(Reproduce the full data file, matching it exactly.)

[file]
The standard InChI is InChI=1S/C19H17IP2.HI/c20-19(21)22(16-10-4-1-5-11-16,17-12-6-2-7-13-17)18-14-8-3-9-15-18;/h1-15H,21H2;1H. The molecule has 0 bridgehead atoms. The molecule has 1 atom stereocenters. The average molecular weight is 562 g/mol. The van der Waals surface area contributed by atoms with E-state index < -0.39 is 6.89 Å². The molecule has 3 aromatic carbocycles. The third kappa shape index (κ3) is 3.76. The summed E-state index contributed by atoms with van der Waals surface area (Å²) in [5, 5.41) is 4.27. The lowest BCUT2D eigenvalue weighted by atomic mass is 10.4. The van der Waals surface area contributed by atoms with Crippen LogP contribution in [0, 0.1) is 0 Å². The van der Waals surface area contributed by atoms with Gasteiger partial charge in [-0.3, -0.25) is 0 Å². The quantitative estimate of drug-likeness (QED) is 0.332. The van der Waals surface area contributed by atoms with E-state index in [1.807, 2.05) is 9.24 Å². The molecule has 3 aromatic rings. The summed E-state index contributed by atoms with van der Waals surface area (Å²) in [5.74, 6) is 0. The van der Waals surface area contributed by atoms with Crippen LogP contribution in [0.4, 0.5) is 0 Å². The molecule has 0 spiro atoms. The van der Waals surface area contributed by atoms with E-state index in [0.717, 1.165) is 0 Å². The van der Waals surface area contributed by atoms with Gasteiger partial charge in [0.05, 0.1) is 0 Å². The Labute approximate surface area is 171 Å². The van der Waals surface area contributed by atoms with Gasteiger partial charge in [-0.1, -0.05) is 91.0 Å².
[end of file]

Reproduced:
The standard InChI is InChI=1S/C19H17IP2.HI/c20-19(21)22(16-10-4-1-5-11-16,17-12-6-2-7-13-17)18-14-8-3-9-15-18;/h1-15H,21H2;1H. The molecule has 0 bridgehead atoms. The molecule has 1 atom stereocenters. The average molecular weight is 562 g/mol. The van der Waals surface area contributed by atoms with E-state index < -0.39 is 6.89 Å². The molecule has 3 aromatic carbocycles. The third kappa shape index (κ3) is 3.76. The summed E-state index contributed by atoms with van der Waals surface area (Å²) in [5, 5.41) is 4.27. The lowest BCUT2D eigenvalue weighted by atomic mass is 10.4. The van der Waals surface area contributed by atoms with Crippen LogP contribution in [0, 0.1) is 0 Å². The van der Waals surface area contributed by atoms with Gasteiger partial charge in [-0.3, -0.25) is 0 Å². The quantitative estimate of drug-likeness (QED) is 0.332. The van der Waals surface area contributed by atoms with E-state index in [1.807, 2.05) is 9.24 Å². The molecule has 3 aromatic rings. The summed E-state index contributed by atoms with van der Waals surface area (Å²) in [5.74, 6) is 0. The van der Waals surface area contributed by atoms with Crippen LogP contribution in [0.4, 0.5) is 0 Å². The molecule has 0 spiro atoms. The van der Waals surface area contributed by atoms with E-state index in [0.717, 1.165) is 0 Å². The van der Waals surface area contributed by atoms with Gasteiger partial charge in [0.05, 0.1) is 0 Å². The Labute approximate surface area is 171 Å². The van der Waals surface area contributed by atoms with Gasteiger partial charge in [-0.1, -0.05) is 91.0 Å².